If you’re considering taking the entrepreneurial route, let us know.  We’ve got plenty of folks who can help you with your idea.  Contact us at info@blitzteamconsulting.com.

The Plan-for-Planning Process – Step 4

Step 4 – How are we going to get there?

Typically called – “Strategies” – this section/chapter lays out the strategies that the company has developed to grow revenues and profits for implementation during this business planning period. You’ll want to answer all of the questions for each strategy to ensure full consideration.

The format for this section is (for every strategy):

  1. What the strategy is (a description of the strategy)?

2.  What the rationale is for the strategy (why we are implementing this strategy)?

3.  Who is responsible for implementation (a specific manager)?

4.  How long is the implementation going to take and what is going to be accomplished quarter-by-quarter (specific activities by quarter)?

5.  How much is going to be spent on each activity each quarter (a quarter-by-quarter listing of expenditures)?

6.  What is the expected return on the successful implementation of each strategy (the ROI for the strategy)?

When completed, this section should present a clear picture of what the management team plans to accomplish to continue to grow the revenues and profits for the company, and how much that will cost.

This section is particularly important because it lays out the quarterly strategic milestones that have to be reviewed on a quarterly basis, so that depending upon the success or failure of the expectations for each strategy for that quarter, decisions can be made as to how to continue to proceed strategy-by-strategy. And how to continue to allocate investments based upon these results.

This way management can better control the investments in the company’s future depending upon the levels of success or failure of each strategy on a quarterly basis.

OUR RESOLUTION

We’d like to thank you all for following us this past year.  We are truly grateful for your thoughts, comments, questions and suggestions.  Reflection, communication and interaction are the tools for changing the world.  Thanks for being a part of our world.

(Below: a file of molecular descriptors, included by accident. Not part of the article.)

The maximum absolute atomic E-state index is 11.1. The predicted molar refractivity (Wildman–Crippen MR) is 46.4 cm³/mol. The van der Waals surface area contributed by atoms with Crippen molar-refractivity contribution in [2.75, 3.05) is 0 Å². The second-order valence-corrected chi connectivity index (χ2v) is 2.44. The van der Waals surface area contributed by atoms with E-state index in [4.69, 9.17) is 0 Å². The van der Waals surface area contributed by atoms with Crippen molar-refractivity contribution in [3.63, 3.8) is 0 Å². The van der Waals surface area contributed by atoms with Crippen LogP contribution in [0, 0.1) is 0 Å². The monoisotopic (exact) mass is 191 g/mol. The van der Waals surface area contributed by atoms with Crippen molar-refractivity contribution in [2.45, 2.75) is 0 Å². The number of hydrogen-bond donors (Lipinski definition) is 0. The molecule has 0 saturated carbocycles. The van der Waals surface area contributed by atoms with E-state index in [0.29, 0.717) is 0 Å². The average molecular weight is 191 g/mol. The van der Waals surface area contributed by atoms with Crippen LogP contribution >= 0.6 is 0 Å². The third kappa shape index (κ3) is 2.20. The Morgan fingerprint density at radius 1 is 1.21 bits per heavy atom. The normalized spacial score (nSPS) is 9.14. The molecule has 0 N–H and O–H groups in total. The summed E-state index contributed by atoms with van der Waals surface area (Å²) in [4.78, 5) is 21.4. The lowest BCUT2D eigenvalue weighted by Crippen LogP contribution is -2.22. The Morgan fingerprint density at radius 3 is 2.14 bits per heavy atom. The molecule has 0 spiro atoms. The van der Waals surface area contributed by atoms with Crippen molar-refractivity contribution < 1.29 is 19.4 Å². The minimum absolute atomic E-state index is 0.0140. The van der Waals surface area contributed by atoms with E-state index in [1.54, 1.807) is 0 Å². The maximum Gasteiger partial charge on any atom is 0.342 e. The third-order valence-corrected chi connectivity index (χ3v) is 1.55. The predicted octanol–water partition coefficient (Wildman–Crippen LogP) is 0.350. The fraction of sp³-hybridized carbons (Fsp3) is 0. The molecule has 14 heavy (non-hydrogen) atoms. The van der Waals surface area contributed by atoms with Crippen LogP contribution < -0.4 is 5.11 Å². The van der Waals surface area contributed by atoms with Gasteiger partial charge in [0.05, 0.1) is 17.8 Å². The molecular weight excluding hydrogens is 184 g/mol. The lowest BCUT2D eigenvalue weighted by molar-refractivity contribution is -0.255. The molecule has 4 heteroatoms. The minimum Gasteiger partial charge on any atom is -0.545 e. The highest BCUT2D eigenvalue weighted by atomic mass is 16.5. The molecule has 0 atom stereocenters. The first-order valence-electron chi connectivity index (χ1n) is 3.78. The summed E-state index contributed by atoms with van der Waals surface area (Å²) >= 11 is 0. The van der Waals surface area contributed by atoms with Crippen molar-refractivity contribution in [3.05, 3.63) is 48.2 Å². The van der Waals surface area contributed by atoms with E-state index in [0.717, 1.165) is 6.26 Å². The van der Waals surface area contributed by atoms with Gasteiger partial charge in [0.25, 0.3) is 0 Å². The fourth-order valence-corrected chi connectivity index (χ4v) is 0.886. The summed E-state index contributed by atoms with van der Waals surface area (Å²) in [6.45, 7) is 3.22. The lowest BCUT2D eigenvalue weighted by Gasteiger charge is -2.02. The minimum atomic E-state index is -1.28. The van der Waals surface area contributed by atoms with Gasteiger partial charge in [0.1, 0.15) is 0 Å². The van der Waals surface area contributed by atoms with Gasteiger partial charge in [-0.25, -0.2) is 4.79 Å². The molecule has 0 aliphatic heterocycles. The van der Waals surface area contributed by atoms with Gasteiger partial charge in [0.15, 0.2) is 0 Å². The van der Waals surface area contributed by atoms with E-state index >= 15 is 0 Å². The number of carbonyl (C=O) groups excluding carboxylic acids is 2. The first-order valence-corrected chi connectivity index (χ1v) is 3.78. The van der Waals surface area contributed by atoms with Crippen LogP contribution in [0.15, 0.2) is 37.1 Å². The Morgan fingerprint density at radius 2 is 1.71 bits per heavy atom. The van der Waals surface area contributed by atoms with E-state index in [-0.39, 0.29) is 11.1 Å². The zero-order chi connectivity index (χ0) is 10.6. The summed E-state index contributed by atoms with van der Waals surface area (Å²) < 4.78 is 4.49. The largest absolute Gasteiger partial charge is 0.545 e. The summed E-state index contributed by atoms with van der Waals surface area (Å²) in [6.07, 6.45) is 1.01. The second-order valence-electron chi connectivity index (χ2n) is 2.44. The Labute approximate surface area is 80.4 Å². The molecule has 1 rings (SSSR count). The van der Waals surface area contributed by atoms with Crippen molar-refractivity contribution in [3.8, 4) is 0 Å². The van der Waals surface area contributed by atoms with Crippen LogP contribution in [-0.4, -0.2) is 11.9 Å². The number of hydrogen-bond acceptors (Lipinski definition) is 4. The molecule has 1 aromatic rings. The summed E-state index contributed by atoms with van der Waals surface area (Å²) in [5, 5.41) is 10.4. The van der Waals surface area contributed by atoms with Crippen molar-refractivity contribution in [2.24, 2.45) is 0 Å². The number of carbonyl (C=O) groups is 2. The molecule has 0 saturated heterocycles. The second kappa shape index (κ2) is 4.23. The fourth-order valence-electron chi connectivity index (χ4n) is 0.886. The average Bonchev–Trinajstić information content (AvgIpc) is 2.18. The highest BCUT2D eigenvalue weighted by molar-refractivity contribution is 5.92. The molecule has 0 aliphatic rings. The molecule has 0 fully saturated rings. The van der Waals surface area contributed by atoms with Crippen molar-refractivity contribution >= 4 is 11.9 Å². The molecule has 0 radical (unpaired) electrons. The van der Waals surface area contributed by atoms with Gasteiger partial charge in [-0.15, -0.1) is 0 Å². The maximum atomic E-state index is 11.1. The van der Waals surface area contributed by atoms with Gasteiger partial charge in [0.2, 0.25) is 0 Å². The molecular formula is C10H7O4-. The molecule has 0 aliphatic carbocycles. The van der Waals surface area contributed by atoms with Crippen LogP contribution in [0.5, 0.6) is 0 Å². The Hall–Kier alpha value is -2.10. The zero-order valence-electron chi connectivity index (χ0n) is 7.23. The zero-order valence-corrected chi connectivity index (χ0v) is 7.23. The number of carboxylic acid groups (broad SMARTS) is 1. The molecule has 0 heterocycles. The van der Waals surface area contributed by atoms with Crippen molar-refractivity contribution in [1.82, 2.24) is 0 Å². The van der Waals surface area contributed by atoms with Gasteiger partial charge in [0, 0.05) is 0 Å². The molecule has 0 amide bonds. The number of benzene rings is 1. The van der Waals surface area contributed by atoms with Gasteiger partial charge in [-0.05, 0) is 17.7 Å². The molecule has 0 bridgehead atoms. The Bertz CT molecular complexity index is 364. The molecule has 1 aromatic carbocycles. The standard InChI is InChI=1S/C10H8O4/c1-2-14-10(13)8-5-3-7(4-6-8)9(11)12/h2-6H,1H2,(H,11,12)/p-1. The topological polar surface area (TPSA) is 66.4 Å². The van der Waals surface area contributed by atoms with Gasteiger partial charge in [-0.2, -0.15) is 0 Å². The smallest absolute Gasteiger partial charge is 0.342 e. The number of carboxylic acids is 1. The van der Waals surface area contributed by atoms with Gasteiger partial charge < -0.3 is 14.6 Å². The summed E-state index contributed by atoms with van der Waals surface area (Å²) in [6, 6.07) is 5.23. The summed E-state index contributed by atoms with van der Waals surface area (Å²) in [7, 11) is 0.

In an attempt to share more with you, we will be adding some things this year that will hopefully improve your experience with us.  This is our resolution for the new year.  We want to share more and learn more from you.  To do this, we are bringing more things in different formats so we can connect with you.  Here’s what we’re planning.

  1. We’ll be adding a new column called “Career COLD facts.”  This column will share some advice, experiences and lessons from the business world for all of our professional readers seeking that corner office spot.  This stuff ain’t what your parents or professors told you about.  It comes from the real world and is designed to wade through the BS to show you how things really work.   We all know the truth but are afraid to say it out loud.  Well….we’ll be saying it out loud!
  2. We’ll be adding some audio for those who’ve requested to hear us rather than read from us.
  3. We’ll also be adding some visual effects (e.g. videos, presentations) to help motivate us all in the new year.  Some of these we’ll make ourselves.  Some are made by others and we just like them (so we’ll share them).
  4. Lastly, we’ll be sharing our thoughts and opinions on some of the career and academic news that is published by mainstream media.  You may not believe this, but sometimes they get this stuff all wrong.  It’s time we challenge them a little.

We’re always open to suggestions.  Just go to our Contact page and send us your requests.

Again, thank you for this past year.  It has been a great learning experience for us (and hopefully for you too).

We wish you great SUCCESS in the new year and hope we can be a part of it!

Step Three – What are we going to do it with?

Continuing with your business plan – the story about your business:

Step Three – What are we going to do it with?

Typically called – “The Marketing Summary” – this section/chapter identifies the products/services that the company offers, and their plans for each during this business plan period.

The format for this section is:

  • A description of the product/service, and the market(s) that it competes in.
  • Where the product is in its product life cycle (E,G,M,A).
  • How much it contributes to the profitability of the company.